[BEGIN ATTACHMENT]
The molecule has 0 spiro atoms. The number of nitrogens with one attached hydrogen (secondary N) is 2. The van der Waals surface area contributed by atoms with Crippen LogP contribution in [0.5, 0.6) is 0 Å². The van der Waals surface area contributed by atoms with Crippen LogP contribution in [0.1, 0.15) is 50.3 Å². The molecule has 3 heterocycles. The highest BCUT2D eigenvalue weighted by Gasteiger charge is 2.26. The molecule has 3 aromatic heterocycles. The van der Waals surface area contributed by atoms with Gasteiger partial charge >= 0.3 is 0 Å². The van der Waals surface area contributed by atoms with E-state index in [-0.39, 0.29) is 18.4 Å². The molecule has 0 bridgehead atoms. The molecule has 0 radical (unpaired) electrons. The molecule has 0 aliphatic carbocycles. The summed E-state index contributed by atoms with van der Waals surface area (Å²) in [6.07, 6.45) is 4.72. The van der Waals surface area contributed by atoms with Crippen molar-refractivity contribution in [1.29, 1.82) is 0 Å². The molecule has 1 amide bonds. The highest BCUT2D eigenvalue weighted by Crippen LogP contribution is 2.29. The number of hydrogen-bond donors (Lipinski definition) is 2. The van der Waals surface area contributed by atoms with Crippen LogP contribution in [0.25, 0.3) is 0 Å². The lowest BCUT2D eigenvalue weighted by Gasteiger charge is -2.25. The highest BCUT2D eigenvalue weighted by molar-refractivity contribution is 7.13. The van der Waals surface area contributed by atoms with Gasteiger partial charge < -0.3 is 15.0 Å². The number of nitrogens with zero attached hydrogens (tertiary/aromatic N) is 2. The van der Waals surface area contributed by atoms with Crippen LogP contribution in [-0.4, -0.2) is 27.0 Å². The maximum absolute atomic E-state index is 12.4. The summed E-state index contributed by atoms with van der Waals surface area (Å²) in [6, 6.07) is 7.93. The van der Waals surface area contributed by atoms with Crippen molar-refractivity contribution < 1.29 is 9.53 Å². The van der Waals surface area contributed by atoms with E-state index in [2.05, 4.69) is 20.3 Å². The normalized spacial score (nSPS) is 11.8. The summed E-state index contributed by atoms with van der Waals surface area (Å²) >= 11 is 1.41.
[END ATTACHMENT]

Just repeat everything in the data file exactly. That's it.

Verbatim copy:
The molecule has 0 spiro atoms. The number of nitrogens with one attached hydrogen (secondary N) is 2. The van der Waals surface area contributed by atoms with Crippen LogP contribution in [0.5, 0.6) is 0 Å². The van der Waals surface area contributed by atoms with Crippen LogP contribution in [0.1, 0.15) is 50.3 Å². The molecule has 3 heterocycles. The highest BCUT2D eigenvalue weighted by Gasteiger charge is 2.26. The molecule has 3 aromatic heterocycles. The van der Waals surface area contributed by atoms with Gasteiger partial charge >= 0.3 is 0 Å². The van der Waals surface area contributed by atoms with E-state index in [-0.39, 0.29) is 18.4 Å². The molecule has 0 bridgehead atoms. The molecule has 0 radical (unpaired) electrons. The molecule has 0 aliphatic carbocycles. The summed E-state index contributed by atoms with van der Waals surface area (Å²) in [6.07, 6.45) is 4.72. The van der Waals surface area contributed by atoms with Crippen molar-refractivity contribution in [1.29, 1.82) is 0 Å². The molecule has 1 amide bonds. The highest BCUT2D eigenvalue weighted by Crippen LogP contribution is 2.29. The number of hydrogen-bond donors (Lipinski definition) is 2. The van der Waals surface area contributed by atoms with Crippen LogP contribution in [0.25, 0.3) is 0 Å². The lowest BCUT2D eigenvalue weighted by Gasteiger charge is -2.25. The highest BCUT2D eigenvalue weighted by molar-refractivity contribution is 7.13. The van der Waals surface area contributed by atoms with Gasteiger partial charge < -0.3 is 15.0 Å². The number of nitrogens with zero attached hydrogens (tertiary/aromatic N) is 2. The van der Waals surface area contributed by atoms with Crippen LogP contribution in [-0.4, -0.2) is 27.0 Å². The maximum absolute atomic E-state index is 12.4. The summed E-state index contributed by atoms with van der Waals surface area (Å²) in [6, 6.07) is 7.93. The van der Waals surface area contributed by atoms with Crippen molar-refractivity contribution < 1.29 is 9.53 Å². The van der Waals surface area contributed by atoms with E-state index in [2.05, 4.69) is 20.3 Å². The normalized spacial score (nSPS) is 11.8. The summed E-state index contributed by atoms with van der Waals surface area (Å²) >= 11 is 1.41.